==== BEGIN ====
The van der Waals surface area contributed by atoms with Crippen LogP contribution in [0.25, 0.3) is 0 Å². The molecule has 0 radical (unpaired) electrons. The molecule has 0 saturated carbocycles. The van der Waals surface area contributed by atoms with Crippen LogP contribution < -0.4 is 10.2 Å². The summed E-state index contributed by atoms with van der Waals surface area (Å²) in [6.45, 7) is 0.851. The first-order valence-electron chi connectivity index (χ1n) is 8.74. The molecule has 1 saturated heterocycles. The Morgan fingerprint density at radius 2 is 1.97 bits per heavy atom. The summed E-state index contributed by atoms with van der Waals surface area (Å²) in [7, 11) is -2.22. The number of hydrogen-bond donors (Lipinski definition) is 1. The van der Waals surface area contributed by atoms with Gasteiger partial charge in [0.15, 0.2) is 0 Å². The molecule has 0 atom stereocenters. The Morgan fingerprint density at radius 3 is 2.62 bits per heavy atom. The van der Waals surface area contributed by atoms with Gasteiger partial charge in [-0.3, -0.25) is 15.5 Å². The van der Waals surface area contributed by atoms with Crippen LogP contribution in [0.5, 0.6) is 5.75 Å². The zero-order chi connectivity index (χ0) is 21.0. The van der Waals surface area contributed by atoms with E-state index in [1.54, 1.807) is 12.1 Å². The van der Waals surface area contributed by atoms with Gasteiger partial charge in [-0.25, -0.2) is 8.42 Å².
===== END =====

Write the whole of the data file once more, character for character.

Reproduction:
The van der Waals surface area contributed by atoms with Crippen LogP contribution in [0.25, 0.3) is 0 Å². The molecule has 0 radical (unpaired) electrons. The molecule has 0 saturated carbocycles. The van der Waals surface area contributed by atoms with Crippen LogP contribution < -0.4 is 10.2 Å². The summed E-state index contributed by atoms with van der Waals surface area (Å²) in [6.45, 7) is 0.851. The first-order valence-electron chi connectivity index (χ1n) is 8.74. The molecule has 1 saturated heterocycles. The Morgan fingerprint density at radius 2 is 1.97 bits per heavy atom. The summed E-state index contributed by atoms with van der Waals surface area (Å²) in [7, 11) is -2.22. The number of hydrogen-bond donors (Lipinski definition) is 1. The van der Waals surface area contributed by atoms with Gasteiger partial charge in [0.15, 0.2) is 0 Å². The molecule has 0 atom stereocenters. The Morgan fingerprint density at radius 3 is 2.62 bits per heavy atom. The van der Waals surface area contributed by atoms with Gasteiger partial charge in [-0.3, -0.25) is 15.5 Å². The van der Waals surface area contributed by atoms with Crippen LogP contribution in [0.5, 0.6) is 5.75 Å². The zero-order chi connectivity index (χ0) is 21.0. The van der Waals surface area contributed by atoms with E-state index in [1.54, 1.807) is 12.1 Å². The van der Waals surface area contributed by atoms with Gasteiger partial charge in [-0.25, -0.2) is 8.42 Å².